Permacultural thinking

Permacultural thinking

What role, if any, might permaculture play in designing nature’s futures?

I’d like to write about the concepts behind permaculture that I believe are relevant for embracing the challenges of designing nature’s futures.

When we watched Inhabit in class, one of the strongest questions that emerged from the narrative was: “How does permaculture approach turning problems into solutions?”

This, in itself, takes a mental shift, as confronting challenges sometimes leaves people feeling powerless or hopeless. I think seeing it as an opportunity to innovate is going to be essential when the real difficult work of the future is right in front of us, begging us to act.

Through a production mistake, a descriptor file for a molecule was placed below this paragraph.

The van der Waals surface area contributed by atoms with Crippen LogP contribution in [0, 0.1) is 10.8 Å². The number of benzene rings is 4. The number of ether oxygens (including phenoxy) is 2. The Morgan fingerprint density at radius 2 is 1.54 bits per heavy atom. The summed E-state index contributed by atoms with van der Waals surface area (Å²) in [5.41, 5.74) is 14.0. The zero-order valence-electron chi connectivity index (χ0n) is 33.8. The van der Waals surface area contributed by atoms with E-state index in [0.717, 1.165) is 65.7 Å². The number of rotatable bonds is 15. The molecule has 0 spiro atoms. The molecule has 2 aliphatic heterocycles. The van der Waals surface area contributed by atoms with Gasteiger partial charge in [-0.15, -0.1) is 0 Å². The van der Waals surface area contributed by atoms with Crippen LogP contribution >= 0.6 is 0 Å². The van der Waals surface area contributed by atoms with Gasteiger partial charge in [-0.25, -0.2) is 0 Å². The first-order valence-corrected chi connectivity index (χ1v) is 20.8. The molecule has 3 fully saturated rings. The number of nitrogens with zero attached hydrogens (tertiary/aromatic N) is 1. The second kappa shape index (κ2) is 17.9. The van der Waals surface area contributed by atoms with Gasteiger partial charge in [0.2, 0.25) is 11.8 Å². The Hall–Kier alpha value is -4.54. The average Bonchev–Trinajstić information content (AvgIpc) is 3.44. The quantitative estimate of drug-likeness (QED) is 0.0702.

These solutions will have to utilize “permacultural thinking” and approaches, but also come from an understanding that biology backs up technology, and not the other way around. We cannot force nature, we cannot bend it to our will – at least not indefinitely. Thinking that we should do this and that we’re currently doing it successfully is foolish thinking because it necessitates an approach to nature where it is all used up, or where it has been translated into waste, something unusable. This is not a good destination for anything natural to end up. This can also be explained in permacultural language as a “holistic” approach (integrating all parts, healing, circular) versus “allopathic” (treats only symptoms, not the root causes).

Lastly, I believe nature’s future will have to be embedded in social justice movements. Permaculture design – for example, as taught at the Occidental Arts and Ecology Center – reflects a social justice outlook because it supports an integrative outlook versus an extractive one.

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